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  • Writer's picturePippa Hackett

Welcoming the COP27 package of decisions and agreement on ‘Loss and Damage’

Following the conclusion of COP27 and agreement on a new “Loss and Damage” fund for vulnerable countries worst hit by climate change, I believe that anyone who cares about climate action, climate justice and the future of our planet will understand the significance of the package of decisions agreed at COP27.

The historical agreement is testament to the commitment and tireless efforts of Minister Eamon Ryan, who acted as EU lead negotiator, and the Irish and EU delegations at COP27.

The “Loss and Damage” agreement will mean that millions of people, whose land, water sources, and livelihoods are being eroded by climate change can begin to look forward to targeted and strengthened support and protection from the global community.

We know the text of the agreement is a compromise on the EU’s stronger ambition. However, this has been a decades long debate where agreement has previously proved impossible, so to have reached an agreement now is very positive and welcome. It is important to act fast and the proof will be in the implementation.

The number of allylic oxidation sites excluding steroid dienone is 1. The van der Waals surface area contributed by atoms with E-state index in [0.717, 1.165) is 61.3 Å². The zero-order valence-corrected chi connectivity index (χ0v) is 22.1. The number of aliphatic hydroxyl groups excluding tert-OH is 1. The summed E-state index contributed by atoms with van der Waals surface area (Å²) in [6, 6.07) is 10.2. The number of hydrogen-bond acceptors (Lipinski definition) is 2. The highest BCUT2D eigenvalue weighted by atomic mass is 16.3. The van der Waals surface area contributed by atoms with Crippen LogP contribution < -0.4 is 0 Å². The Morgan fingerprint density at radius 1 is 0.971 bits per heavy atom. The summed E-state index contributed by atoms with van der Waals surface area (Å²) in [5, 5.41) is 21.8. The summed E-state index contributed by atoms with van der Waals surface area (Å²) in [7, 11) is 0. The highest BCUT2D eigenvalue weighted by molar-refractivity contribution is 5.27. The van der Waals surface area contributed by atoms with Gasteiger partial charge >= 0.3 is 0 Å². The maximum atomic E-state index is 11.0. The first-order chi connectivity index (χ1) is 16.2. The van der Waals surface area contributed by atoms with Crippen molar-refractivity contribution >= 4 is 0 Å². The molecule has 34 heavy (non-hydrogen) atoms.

Governments agreed to establish a ‘transitional committee’ to make recommendations on the operation of the new fund. The first meeting of this committee is expected to take place before the end of March 2023. It is important to ensure that the fund is equitable and that those who have historically polluted the most pay the most.

I also welcome the overall commitment of COP27 ‘to keep 1.5 alive’, i.e. to ensure that global warming stays within a 1.5°C increase above pre-industrial levels.

We must remain ambitious to prevent the worst impacts of climate change. This is key to mitigation. The less mitigation, the more adaptation we have to do, and the more Loss and Damage will cost both financially and, crucially, in terms of human life and livelihood.


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